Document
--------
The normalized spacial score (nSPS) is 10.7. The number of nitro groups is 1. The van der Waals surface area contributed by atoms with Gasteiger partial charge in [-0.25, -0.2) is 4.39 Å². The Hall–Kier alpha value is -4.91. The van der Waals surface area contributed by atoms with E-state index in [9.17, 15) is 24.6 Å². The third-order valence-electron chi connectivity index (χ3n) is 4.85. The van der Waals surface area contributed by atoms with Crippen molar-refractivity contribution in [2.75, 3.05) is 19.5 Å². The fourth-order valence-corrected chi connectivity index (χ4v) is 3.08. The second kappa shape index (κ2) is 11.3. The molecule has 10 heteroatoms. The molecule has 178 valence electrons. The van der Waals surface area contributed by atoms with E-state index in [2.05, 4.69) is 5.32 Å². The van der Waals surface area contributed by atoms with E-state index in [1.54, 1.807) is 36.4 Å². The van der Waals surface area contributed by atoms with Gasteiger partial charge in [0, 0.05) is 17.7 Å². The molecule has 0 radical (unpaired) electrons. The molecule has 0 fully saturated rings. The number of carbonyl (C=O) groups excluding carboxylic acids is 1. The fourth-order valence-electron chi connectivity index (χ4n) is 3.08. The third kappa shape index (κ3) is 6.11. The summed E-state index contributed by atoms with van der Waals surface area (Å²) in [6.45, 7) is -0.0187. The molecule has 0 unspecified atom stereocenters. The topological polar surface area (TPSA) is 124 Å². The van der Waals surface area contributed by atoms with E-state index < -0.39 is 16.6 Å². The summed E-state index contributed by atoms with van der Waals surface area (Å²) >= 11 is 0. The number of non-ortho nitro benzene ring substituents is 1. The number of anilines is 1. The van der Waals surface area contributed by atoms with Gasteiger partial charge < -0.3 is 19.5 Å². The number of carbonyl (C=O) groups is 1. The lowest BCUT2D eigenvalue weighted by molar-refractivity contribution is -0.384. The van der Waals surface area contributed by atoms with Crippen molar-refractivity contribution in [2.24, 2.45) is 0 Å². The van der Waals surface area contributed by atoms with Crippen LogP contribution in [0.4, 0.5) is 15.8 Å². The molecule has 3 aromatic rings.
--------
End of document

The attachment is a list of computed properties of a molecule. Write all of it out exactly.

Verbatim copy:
The normalized spacial score (nSPS) is 10.7. The number of nitro groups is 1. The van der Waals surface area contributed by atoms with Gasteiger partial charge in [-0.25, -0.2) is 4.39 Å². The Hall–Kier alpha value is -4.91. The van der Waals surface area contributed by atoms with E-state index in [9.17, 15) is 24.6 Å². The third-order valence-electron chi connectivity index (χ3n) is 4.85. The van der Waals surface area contributed by atoms with Crippen molar-refractivity contribution in [2.75, 3.05) is 19.5 Å². The fourth-order valence-corrected chi connectivity index (χ4v) is 3.08. The second kappa shape index (κ2) is 11.3. The molecule has 10 heteroatoms. The molecule has 178 valence electrons. The van der Waals surface area contributed by atoms with E-state index in [2.05, 4.69) is 5.32 Å². The van der Waals surface area contributed by atoms with E-state index in [1.54, 1.807) is 36.4 Å². The van der Waals surface area contributed by atoms with Gasteiger partial charge in [0, 0.05) is 17.7 Å². The molecule has 0 radical (unpaired) electrons. The molecule has 0 fully saturated rings. The number of carbonyl (C=O) groups excluding carboxylic acids is 1. The fourth-order valence-electron chi connectivity index (χ4n) is 3.08. The third kappa shape index (κ3) is 6.11. The summed E-state index contributed by atoms with van der Waals surface area (Å²) in [6.45, 7) is -0.0187. The molecule has 0 unspecified atom stereocenters. The topological polar surface area (TPSA) is 124 Å². The van der Waals surface area contributed by atoms with E-state index < -0.39 is 16.6 Å². The summed E-state index contributed by atoms with van der Waals surface area (Å²) >= 11 is 0. The number of non-ortho nitro benzene ring substituents is 1. The number of anilines is 1. The van der Waals surface area contributed by atoms with Gasteiger partial charge < -0.3 is 19.5 Å². The number of carbonyl (C=O) groups is 1. The lowest BCUT2D eigenvalue weighted by molar-refractivity contribution is -0.384. The van der Waals surface area contributed by atoms with Crippen molar-refractivity contribution in [2.24, 2.45) is 0 Å². The van der Waals surface area contributed by atoms with Crippen LogP contribution in [0.4, 0.5) is 15.8 Å². The molecule has 3 aromatic rings.